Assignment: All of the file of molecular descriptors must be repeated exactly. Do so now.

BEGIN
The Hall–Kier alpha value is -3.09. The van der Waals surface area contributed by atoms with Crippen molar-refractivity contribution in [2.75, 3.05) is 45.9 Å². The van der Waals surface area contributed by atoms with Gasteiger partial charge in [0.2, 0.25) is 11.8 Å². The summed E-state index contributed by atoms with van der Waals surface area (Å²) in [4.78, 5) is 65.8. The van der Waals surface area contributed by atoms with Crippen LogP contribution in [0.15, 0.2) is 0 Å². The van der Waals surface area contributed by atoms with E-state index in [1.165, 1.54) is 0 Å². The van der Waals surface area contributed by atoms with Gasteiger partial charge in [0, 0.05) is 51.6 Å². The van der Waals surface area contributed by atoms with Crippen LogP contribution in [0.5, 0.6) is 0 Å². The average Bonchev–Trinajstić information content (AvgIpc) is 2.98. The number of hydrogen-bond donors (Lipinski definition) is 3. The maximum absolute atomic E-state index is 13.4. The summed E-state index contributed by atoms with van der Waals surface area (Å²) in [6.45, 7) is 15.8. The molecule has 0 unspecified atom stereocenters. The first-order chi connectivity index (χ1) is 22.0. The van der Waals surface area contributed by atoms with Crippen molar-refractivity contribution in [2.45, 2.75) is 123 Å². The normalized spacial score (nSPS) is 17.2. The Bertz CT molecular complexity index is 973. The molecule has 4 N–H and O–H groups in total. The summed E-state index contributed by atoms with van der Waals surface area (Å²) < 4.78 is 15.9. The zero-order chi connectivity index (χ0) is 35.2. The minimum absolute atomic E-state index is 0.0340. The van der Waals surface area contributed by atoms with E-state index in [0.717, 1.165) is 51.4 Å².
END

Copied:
The Hall–Kier alpha value is -3.09. The van der Waals surface area contributed by atoms with Crippen molar-refractivity contribution in [2.75, 3.05) is 45.9 Å². The van der Waals surface area contributed by atoms with Gasteiger partial charge in [0.2, 0.25) is 11.8 Å². The summed E-state index contributed by atoms with van der Waals surface area (Å²) in [4.78, 5) is 65.8. The van der Waals surface area contributed by atoms with Crippen LogP contribution in [0.15, 0.2) is 0 Å². The van der Waals surface area contributed by atoms with E-state index in [1.165, 1.54) is 0 Å². The van der Waals surface area contributed by atoms with Gasteiger partial charge in [0, 0.05) is 51.6 Å². The van der Waals surface area contributed by atoms with Crippen LogP contribution in [0.5, 0.6) is 0 Å². The average Bonchev–Trinajstić information content (AvgIpc) is 2.98. The number of hydrogen-bond donors (Lipinski definition) is 3. The maximum absolute atomic E-state index is 13.4. The summed E-state index contributed by atoms with van der Waals surface area (Å²) in [6.45, 7) is 15.8. The molecule has 0 unspecified atom stereocenters. The first-order chi connectivity index (χ1) is 22.0. The van der Waals surface area contributed by atoms with Crippen molar-refractivity contribution in [2.45, 2.75) is 123 Å². The normalized spacial score (nSPS) is 17.2. The Bertz CT molecular complexity index is 973. The molecule has 4 N–H and O–H groups in total. The summed E-state index contributed by atoms with van der Waals surface area (Å²) < 4.78 is 15.9. The zero-order chi connectivity index (χ0) is 35.2. The minimum absolute atomic E-state index is 0.0340. The van der Waals surface area contributed by atoms with E-state index in [0.717, 1.165) is 51.4 Å².